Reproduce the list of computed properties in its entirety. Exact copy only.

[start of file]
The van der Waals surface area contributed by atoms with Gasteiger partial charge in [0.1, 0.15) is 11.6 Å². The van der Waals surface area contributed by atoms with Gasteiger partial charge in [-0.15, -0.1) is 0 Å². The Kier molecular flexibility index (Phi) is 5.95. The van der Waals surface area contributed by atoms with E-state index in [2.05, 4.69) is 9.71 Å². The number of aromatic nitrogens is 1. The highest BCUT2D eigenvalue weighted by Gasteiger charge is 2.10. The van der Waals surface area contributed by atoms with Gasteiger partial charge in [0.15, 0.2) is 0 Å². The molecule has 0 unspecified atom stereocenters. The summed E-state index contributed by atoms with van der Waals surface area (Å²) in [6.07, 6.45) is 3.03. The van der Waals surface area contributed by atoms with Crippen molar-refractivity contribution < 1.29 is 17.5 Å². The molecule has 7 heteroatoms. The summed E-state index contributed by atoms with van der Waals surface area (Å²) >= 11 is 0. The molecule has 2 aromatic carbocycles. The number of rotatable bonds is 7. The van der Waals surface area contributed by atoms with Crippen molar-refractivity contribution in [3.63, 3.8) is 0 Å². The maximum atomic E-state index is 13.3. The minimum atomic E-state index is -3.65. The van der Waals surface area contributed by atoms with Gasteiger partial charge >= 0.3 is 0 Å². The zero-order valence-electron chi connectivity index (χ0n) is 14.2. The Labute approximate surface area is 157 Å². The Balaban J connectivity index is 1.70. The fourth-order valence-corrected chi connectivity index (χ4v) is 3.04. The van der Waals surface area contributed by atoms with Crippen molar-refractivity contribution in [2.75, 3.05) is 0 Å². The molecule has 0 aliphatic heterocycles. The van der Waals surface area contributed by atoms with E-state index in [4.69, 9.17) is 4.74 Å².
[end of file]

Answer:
The van der Waals surface area contributed by atoms with Gasteiger partial charge in [0.1, 0.15) is 11.6 Å². The van der Waals surface area contributed by atoms with Gasteiger partial charge in [-0.15, -0.1) is 0 Å². The Kier molecular flexibility index (Phi) is 5.95. The van der Waals surface area contributed by atoms with E-state index in [2.05, 4.69) is 9.71 Å². The number of aromatic nitrogens is 1. The highest BCUT2D eigenvalue weighted by Gasteiger charge is 2.10. The van der Waals surface area contributed by atoms with Gasteiger partial charge in [0.15, 0.2) is 0 Å². The molecule has 0 unspecified atom stereocenters. The summed E-state index contributed by atoms with van der Waals surface area (Å²) in [6.07, 6.45) is 3.03. The van der Waals surface area contributed by atoms with Crippen molar-refractivity contribution < 1.29 is 17.5 Å². The molecule has 7 heteroatoms. The summed E-state index contributed by atoms with van der Waals surface area (Å²) >= 11 is 0. The molecule has 2 aromatic carbocycles. The number of rotatable bonds is 7. The van der Waals surface area contributed by atoms with Crippen molar-refractivity contribution in [3.63, 3.8) is 0 Å². The maximum atomic E-state index is 13.3. The minimum atomic E-state index is -3.65. The van der Waals surface area contributed by atoms with Gasteiger partial charge >= 0.3 is 0 Å². The zero-order valence-electron chi connectivity index (χ0n) is 14.2. The Labute approximate surface area is 157 Å². The Balaban J connectivity index is 1.70. The fourth-order valence-corrected chi connectivity index (χ4v) is 3.04. The van der Waals surface area contributed by atoms with Crippen molar-refractivity contribution in [2.75, 3.05) is 0 Å². The molecule has 0 aliphatic heterocycles. The van der Waals surface area contributed by atoms with E-state index in [4.69, 9.17) is 4.74 Å².